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    Home未分类Soviet-Era Kirov-Class: Russia's Naval Giant Faces Modern Warfare Obsolescence

    Soviet-Era Kirov-Class: Russia’s Naval Giant Faces Modern Warfare Obsolescence

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    Russian cruiser Marshal Ustinov – 15 November 2018” by manhhai is licensed under CC BY 2.0

    Once feared behemoths of the sea, the Russian Kirov-class battlecruisers—colossal warships armed to the teeth with the latest technology of their time—now stand as relics of a bygone era.

    The cruiser ‘Moskva.’ Russian Navy photo” by manhhai is licensed under CC BY 2.0

    Built during the heat of the Cold War to project Soviet power and counter the might of U.S. Navy’s aircraft carriers, these ships find themselves in an awkward dance with obsolescence in the face of modern warfare challenges.

    HMS Duncan escorts the Russian Aircraft Carrier Admiral Kuznetsov” by Royal Navy Media Archive is licensed under CC BY-NC 2.0

    The Kirov-class battlecruisers were a product of military fear and strategy, crafted meticulously to dominate the high seas. The formidable design included a vast array of weapons, with SS-N-14 anti-submarine missiles and the P-700 Granit anti-ship missiles as the centerpieces of their arsenal.

    Admiral Nakhimov at Khersonskiy SSSRZ imeni Kominterna Kherson 11 January 2013” by ПТУ-3 г. Херсон (PTU-3 g. Kherson) · Kherson is licensed under CC CC0 1.0

    They were also the pioneers in blending nuclear and steam turbine propulsion, making them a force to be reckoned with, capable of matching the endurance and capabilities of the U.S. Navy’s carriers.

    Admiral Nahimov 1986 03” by SergBuilo is licensed under CC BY-SA 4.0

    One expert highlighted the sophistication of the propulsion system, stating that “The propulsion system was a combination of nuclear power and steam turbine, with two nuclear reactors coupled to two oil-fitted boilers, which superheated the steam produced in the reactor plant to increase the power output available during high-speed running, while it also provided an essentially unlimited range.”

    Admiral Nahimov 1986 02” by SergBuilo is licensed under CC BY-SA 4.0

    Despite their impressive design and weaponry, the reality of maintaining such complex and cost-intensive vessels soon became apparent.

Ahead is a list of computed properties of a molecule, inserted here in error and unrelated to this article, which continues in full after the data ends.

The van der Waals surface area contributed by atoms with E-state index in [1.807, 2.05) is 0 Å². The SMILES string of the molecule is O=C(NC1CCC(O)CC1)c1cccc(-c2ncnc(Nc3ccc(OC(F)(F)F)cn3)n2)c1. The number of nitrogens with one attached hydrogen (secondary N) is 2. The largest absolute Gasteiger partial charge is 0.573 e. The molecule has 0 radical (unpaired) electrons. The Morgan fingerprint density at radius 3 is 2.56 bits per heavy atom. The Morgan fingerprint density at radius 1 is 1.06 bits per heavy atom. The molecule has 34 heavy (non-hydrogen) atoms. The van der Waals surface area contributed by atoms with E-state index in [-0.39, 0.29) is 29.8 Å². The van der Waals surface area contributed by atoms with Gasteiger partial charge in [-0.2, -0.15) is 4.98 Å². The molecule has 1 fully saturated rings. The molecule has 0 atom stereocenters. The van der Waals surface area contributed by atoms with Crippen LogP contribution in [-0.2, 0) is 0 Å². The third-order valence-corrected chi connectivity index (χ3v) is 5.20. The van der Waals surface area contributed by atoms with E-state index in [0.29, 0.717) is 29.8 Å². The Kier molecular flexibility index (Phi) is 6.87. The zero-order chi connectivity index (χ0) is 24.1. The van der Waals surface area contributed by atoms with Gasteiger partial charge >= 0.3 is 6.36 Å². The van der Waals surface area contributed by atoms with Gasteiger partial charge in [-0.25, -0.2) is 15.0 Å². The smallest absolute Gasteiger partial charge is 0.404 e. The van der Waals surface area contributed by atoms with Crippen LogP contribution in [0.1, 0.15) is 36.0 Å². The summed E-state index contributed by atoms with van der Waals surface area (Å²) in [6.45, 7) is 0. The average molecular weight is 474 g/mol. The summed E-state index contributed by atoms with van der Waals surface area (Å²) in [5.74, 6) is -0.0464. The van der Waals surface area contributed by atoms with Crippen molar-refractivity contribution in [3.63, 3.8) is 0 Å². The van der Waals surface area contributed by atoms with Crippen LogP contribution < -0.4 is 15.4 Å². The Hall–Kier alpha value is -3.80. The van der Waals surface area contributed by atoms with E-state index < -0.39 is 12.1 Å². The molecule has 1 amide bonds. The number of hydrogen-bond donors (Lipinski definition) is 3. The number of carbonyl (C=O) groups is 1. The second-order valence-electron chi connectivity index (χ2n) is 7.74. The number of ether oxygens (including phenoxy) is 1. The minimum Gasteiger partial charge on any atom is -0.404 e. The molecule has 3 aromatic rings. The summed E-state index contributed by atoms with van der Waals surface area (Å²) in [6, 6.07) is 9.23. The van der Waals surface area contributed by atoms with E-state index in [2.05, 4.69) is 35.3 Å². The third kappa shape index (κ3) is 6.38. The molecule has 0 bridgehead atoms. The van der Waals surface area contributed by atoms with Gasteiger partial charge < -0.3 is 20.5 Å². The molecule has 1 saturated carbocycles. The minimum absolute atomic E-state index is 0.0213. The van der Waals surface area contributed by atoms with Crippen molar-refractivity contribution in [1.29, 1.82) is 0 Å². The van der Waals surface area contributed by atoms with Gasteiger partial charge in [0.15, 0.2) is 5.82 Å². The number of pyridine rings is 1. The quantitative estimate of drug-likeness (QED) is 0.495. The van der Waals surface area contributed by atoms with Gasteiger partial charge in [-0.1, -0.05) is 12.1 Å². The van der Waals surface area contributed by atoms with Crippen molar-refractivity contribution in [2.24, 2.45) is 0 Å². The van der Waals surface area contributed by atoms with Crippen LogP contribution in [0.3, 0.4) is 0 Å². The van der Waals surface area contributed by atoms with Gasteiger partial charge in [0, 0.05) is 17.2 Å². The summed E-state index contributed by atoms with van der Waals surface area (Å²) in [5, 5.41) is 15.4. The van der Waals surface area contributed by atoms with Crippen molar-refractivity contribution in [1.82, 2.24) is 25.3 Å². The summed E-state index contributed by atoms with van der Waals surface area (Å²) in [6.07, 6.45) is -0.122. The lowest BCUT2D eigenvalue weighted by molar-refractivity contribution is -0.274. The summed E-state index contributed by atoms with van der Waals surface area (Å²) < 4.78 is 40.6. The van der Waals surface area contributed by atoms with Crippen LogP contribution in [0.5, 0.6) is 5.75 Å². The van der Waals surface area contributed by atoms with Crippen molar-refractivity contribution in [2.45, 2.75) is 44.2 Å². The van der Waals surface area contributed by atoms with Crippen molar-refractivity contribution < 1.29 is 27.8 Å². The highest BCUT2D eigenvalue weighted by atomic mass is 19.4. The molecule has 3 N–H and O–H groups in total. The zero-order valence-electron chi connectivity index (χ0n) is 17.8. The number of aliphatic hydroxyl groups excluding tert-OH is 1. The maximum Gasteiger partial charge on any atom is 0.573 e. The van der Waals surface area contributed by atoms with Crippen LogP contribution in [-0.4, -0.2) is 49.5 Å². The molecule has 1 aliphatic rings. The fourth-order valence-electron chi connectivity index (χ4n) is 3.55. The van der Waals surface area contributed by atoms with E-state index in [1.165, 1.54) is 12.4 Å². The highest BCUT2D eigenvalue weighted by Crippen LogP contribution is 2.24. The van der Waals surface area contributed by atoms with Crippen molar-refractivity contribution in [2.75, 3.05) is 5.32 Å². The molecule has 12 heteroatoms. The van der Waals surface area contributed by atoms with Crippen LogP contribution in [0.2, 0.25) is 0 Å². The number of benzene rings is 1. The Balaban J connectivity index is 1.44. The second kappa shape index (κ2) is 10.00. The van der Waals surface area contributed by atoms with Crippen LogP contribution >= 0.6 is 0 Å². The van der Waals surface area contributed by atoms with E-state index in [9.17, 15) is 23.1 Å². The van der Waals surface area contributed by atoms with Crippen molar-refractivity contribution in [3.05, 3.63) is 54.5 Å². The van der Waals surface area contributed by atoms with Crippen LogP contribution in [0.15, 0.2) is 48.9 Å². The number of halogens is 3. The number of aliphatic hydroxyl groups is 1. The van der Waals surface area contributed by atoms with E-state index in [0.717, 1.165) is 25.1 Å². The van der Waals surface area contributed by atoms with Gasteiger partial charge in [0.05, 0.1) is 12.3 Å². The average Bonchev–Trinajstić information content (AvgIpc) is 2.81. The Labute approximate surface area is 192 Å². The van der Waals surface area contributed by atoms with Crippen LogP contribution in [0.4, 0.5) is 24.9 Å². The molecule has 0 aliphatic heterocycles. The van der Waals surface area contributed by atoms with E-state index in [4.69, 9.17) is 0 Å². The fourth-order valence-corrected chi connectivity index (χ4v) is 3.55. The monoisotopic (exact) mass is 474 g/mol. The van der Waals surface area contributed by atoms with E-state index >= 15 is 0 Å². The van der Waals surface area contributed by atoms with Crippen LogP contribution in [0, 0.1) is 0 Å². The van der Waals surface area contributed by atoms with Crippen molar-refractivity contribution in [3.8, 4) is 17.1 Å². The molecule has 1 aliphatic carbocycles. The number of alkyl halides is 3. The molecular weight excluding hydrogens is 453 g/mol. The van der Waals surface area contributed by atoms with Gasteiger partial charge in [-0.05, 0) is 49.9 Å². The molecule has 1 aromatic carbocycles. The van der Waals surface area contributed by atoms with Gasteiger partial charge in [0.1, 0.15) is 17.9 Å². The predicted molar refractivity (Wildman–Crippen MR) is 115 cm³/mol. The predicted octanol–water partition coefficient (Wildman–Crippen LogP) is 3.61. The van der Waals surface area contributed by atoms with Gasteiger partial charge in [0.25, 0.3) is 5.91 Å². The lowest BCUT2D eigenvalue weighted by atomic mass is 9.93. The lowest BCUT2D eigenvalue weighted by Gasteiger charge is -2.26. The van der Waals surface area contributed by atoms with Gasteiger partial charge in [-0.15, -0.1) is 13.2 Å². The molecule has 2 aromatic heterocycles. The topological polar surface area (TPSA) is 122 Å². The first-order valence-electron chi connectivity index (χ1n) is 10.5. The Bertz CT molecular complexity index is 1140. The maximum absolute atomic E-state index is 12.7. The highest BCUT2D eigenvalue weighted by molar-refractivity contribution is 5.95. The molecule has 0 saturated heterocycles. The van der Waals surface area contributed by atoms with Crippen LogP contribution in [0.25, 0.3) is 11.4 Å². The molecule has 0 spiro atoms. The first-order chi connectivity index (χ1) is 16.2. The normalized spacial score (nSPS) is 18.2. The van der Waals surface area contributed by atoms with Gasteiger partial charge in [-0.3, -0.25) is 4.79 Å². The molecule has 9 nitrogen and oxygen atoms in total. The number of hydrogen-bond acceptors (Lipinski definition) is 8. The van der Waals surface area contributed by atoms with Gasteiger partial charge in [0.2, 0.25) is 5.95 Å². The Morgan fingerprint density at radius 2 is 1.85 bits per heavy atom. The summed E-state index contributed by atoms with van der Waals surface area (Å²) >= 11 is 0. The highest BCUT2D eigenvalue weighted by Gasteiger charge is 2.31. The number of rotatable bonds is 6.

Four Kirovs were built, yet today, only two remain, with one in drydock since the early 2000s. The costly upkeep, coupled with the challenges of retrofitting aging platforms with modern technology, casts a shadow on the future of the remaining Kirovs.

    The situation of the Admiral Nakhimov, stuck in drydock and awaiting modernization, encapsulates the Kirovs’ plight.

    Despite delays and incidents, there’s still a push to refurbish this titan of war—a testament to Russia’s commitment to maintaining its naval prestige, albeit perhaps at the cost of practicality.

    The Kirov-class once struck fear into the hearts of U.S. Navy strategists, prompting the reactivation of the Iowa-class battleships.

    However, with the advancement of anti-access/area denial (A2/AD) systems and hypersonic weapons, the relevance of these large surface warships is being questioned. The sinking of the Moskva—a smaller Russian battlecruiser—by Ukrainian forces during the ongoing conflict further highlights the vulnerability of such assets.

    The future of the Kirov-class reflects broader trends in naval warfare. With a shift towards smaller, more nimble, and technologically advanced systems that can operate effectively within contested A2/AD bubbles, the era of large surface warships might indeed be approaching its twilight.

    The Russians, holding on to their Kirov-class just as the Americans cling to their carriers, may need to navigate a strategic pivot to remain competitive in the age of contested environments.

    As we witness the uncertain fates of the Admiral Nakhimov and the Pyotr Velikiy, along with the various woes plaguing Russia’s sole aircraft carrier, the Admiral Kuznetsov, it becomes clear that the Russian Navy’s largest warships are becoming its biggest liabilities.

    Admiral Nakhimov at Khersonskiy SSSRZ imeni Kominterna Kherson 11 January 2013” by ПТУ-3 г. Херсон (PTU-3 g. Kherson) · Kherson is licensed under CC CC0 1.0

    The challenges these ships face, from funding and maintenance issues to poor operational records, underscore a greater narrative: the struggle to keep legacy platforms relevant in an era where the very nature of naval warfare is being rewritten.

    Relevant articles:
    Russia Built the Kirov-Class Battlecruisers to Sink U.S. Navy Aircraft Carriers, The National Interest
    Russia’s Kirov-Class Battlecruisers: A Nightmare That Isn’t Going to Stop, nationalinterest.org
    Russia’s Kirov-Class Battlecruiser Nightmare Is Very Real, The National Interest
    The Russian navy’s biggest warships are becoming its biggest headaches, Business Insider

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